Artificial intelligence and machine learning: from understanding computation in the brain to building self-driving cars
What is intelligence? What is learning? Can we build computers and robots that learn? How much information does the brain store? How does mathematics help us answer these questions? Professor Zoubin Ghahramani will take us on a journey exploring these questions and leading us to the field of machine learning: the invisible algorithms that underlie many of the tools we now use every day. He will highlight some current areas of research at the frontiers of machine learning, from automating data science to building self-driving cars, and speculate on some of the future applications of computers that learn.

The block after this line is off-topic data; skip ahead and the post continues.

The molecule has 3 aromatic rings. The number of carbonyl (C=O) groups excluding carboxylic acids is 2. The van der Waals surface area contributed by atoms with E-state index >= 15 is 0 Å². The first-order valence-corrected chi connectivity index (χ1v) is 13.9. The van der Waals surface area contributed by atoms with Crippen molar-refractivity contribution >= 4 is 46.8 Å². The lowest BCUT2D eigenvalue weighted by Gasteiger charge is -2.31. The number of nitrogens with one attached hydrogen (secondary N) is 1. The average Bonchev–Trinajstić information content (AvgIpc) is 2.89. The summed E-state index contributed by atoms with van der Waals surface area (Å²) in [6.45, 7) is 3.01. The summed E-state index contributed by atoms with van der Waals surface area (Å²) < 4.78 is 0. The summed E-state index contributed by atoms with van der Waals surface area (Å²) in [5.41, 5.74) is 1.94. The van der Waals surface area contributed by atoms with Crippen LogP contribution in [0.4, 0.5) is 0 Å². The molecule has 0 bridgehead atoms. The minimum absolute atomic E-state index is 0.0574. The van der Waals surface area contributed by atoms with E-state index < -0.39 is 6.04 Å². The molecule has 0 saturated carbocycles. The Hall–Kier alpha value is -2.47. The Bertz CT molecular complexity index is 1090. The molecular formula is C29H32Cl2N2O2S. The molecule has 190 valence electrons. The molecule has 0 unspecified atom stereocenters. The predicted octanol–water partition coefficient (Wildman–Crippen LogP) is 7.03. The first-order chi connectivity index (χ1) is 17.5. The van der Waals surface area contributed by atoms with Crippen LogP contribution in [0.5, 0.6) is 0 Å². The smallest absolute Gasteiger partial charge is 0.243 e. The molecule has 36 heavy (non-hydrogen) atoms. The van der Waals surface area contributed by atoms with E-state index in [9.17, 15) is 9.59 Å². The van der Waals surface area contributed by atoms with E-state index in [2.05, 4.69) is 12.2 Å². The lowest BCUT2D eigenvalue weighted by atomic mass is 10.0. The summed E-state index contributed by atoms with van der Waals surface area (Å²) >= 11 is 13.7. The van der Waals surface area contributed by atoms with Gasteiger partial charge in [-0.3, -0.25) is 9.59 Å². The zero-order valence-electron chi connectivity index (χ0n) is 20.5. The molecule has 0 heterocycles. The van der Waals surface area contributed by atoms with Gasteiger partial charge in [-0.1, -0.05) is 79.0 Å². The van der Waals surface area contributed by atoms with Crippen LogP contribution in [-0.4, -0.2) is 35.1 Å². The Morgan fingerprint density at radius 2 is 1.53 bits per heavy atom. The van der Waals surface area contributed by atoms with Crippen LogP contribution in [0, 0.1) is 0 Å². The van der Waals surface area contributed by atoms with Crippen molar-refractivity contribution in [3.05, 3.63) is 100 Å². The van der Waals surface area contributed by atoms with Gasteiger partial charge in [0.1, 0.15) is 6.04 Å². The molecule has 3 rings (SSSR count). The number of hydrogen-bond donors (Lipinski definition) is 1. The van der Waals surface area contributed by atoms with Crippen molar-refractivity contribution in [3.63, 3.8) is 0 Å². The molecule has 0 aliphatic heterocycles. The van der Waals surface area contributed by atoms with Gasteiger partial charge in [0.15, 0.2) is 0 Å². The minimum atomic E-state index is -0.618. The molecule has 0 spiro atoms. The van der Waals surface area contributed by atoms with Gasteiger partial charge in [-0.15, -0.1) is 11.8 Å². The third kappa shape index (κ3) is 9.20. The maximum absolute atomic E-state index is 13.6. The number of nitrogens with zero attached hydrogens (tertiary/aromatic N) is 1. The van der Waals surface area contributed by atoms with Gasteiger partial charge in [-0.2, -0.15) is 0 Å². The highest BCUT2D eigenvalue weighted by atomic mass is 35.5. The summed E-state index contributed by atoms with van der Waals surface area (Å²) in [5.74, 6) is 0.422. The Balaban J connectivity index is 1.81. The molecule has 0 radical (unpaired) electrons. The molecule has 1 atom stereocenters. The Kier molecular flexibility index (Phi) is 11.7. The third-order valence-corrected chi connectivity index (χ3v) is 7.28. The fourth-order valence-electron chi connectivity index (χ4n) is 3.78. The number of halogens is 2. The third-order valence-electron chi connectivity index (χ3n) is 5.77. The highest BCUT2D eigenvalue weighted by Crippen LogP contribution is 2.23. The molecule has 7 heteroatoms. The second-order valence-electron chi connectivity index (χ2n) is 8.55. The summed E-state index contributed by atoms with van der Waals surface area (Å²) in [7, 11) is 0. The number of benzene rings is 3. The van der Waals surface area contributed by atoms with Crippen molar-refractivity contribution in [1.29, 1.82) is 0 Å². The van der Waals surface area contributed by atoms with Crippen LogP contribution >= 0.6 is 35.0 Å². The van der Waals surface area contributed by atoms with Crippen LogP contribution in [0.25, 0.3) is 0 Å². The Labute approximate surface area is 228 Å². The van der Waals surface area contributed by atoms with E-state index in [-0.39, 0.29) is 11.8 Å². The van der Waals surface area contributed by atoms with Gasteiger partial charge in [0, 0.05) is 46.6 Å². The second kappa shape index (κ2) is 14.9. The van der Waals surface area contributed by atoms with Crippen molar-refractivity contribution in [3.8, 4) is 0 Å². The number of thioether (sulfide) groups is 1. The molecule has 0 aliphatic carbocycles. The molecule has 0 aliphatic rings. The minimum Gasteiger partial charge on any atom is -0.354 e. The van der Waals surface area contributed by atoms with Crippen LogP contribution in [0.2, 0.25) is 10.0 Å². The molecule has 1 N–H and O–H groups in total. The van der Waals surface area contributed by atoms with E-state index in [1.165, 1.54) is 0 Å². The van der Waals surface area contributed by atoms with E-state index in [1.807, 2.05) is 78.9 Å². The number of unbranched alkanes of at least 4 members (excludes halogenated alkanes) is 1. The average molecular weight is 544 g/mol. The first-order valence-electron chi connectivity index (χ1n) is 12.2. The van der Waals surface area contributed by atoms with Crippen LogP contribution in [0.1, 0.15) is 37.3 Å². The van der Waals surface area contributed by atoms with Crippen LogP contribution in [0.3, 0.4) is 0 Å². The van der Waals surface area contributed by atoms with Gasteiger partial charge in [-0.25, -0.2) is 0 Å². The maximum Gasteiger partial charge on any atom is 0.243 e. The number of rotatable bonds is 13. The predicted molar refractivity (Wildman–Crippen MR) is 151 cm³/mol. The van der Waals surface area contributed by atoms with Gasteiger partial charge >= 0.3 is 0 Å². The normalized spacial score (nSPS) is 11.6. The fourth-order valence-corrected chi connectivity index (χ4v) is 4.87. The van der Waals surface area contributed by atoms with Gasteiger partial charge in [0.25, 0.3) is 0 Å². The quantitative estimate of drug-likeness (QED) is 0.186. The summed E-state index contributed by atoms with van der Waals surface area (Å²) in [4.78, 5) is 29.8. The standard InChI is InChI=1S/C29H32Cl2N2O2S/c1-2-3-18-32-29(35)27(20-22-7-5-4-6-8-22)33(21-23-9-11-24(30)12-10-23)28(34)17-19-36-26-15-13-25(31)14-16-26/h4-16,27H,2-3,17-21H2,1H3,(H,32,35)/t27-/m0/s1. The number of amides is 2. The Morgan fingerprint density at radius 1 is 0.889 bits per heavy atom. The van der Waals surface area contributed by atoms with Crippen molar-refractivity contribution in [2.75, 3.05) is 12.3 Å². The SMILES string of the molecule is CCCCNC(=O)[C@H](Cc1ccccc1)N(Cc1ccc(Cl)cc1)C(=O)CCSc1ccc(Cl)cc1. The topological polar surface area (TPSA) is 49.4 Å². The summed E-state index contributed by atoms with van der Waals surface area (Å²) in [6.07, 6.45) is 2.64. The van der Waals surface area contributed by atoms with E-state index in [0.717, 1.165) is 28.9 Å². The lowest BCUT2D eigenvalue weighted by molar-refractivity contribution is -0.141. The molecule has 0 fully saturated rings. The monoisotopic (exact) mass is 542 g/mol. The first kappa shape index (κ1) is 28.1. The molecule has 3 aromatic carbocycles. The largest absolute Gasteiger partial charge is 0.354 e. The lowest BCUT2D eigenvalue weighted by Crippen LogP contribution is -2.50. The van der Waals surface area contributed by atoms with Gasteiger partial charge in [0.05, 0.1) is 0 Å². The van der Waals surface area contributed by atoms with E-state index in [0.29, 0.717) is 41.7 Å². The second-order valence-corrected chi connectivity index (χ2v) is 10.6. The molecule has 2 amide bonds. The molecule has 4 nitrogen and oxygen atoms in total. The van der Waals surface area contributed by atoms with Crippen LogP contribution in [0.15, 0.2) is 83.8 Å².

The lecturer: Zoubin Ghahramani
Zoubin Ghahramani FRS is Professor of Information Engineering at the University of Cambridge and Chief Scientist at Uber. He is also Deputy Director of the Leverhulme Centre for the Future of Intelligence, and a Fellow of St John's College. He was a founding Cambridge Director of the Alan Turing Institute, the UK’s national institute for data science. He has worked and studied at the University of Pennsylvania, MIT, the University of Toronto, the Gatsby Unit at University College London, and Carnegie Mellon University. His research focuses on probabilistic approaches to machine learning and artificial intelligence, and he has published over 250 research papers on these topics. He was co-founder of Geometric Intelligence (now Uber AI Labs) and advises a number of AI and machine learning companies. In 2015, he was elected a Fellow of the Royal Society for his contributions to machine learning.
The Queen's Lectures series
The Queen’s Lectures were founded by Queen Elizabeth II as a gift to the City of Berlin on the occasion of her state visit in 1965. Since 1997 the Queen’s Lecture takes place at the TU Berlin. Each year a renowned British scientist delivers a lecture on her or his area of expertise.